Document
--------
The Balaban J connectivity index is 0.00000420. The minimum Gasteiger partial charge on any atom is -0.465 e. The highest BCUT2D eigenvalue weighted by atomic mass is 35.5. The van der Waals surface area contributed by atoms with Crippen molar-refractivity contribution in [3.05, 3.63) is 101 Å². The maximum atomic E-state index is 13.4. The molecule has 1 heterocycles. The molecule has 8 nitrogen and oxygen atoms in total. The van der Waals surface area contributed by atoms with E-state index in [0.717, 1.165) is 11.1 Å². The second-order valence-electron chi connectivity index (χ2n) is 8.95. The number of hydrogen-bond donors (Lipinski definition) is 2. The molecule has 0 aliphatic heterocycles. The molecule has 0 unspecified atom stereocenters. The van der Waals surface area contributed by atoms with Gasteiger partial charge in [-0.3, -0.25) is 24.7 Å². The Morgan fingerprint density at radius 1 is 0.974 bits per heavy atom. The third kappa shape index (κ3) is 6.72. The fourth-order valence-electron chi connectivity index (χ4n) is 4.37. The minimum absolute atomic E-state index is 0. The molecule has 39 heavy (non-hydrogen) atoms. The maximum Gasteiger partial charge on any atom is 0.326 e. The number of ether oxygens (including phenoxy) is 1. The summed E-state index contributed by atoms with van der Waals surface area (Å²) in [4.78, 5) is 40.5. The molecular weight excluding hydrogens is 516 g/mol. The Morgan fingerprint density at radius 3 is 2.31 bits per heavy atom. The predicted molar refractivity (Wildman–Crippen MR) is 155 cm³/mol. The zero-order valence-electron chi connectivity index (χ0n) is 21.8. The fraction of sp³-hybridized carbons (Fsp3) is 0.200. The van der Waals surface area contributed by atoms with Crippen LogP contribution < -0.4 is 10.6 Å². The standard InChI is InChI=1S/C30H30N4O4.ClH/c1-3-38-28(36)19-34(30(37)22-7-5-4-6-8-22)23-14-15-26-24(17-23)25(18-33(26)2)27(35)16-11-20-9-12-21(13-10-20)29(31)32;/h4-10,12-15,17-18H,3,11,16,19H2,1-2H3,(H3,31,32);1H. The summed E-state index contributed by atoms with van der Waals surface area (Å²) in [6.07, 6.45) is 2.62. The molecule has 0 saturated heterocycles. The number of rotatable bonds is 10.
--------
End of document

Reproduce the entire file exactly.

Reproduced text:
The Balaban J connectivity index is 0.00000420. The minimum Gasteiger partial charge on any atom is -0.465 e. The highest BCUT2D eigenvalue weighted by atomic mass is 35.5. The van der Waals surface area contributed by atoms with Crippen molar-refractivity contribution in [3.05, 3.63) is 101 Å². The maximum atomic E-state index is 13.4. The molecule has 1 heterocycles. The molecule has 8 nitrogen and oxygen atoms in total. The van der Waals surface area contributed by atoms with E-state index in [0.717, 1.165) is 11.1 Å². The second-order valence-electron chi connectivity index (χ2n) is 8.95. The number of hydrogen-bond donors (Lipinski definition) is 2. The molecule has 0 aliphatic heterocycles. The molecule has 0 unspecified atom stereocenters. The van der Waals surface area contributed by atoms with Gasteiger partial charge in [-0.3, -0.25) is 24.7 Å². The Morgan fingerprint density at radius 1 is 0.974 bits per heavy atom. The third kappa shape index (κ3) is 6.72. The fourth-order valence-electron chi connectivity index (χ4n) is 4.37. The minimum absolute atomic E-state index is 0. The molecule has 39 heavy (non-hydrogen) atoms. The maximum Gasteiger partial charge on any atom is 0.326 e. The number of ether oxygens (including phenoxy) is 1. The summed E-state index contributed by atoms with van der Waals surface area (Å²) in [4.78, 5) is 40.5. The molecular weight excluding hydrogens is 516 g/mol. The Morgan fingerprint density at radius 3 is 2.31 bits per heavy atom. The predicted molar refractivity (Wildman–Crippen MR) is 155 cm³/mol. The zero-order valence-electron chi connectivity index (χ0n) is 21.8. The fraction of sp³-hybridized carbons (Fsp3) is 0.200. The van der Waals surface area contributed by atoms with Crippen LogP contribution < -0.4 is 10.6 Å². The standard InChI is InChI=1S/C30H30N4O4.ClH/c1-3-38-28(36)19-34(30(37)22-7-5-4-6-8-22)23-14-15-26-24(17-23)25(18-33(26)2)27(35)16-11-20-9-12-21(13-10-20)29(31)32;/h4-10,12-15,17-18H,3,11,16,19H2,1-2H3,(H3,31,32);1H. The summed E-state index contributed by atoms with van der Waals surface area (Å²) in [6.07, 6.45) is 2.62. The molecule has 0 saturated heterocycles. The number of rotatable bonds is 10.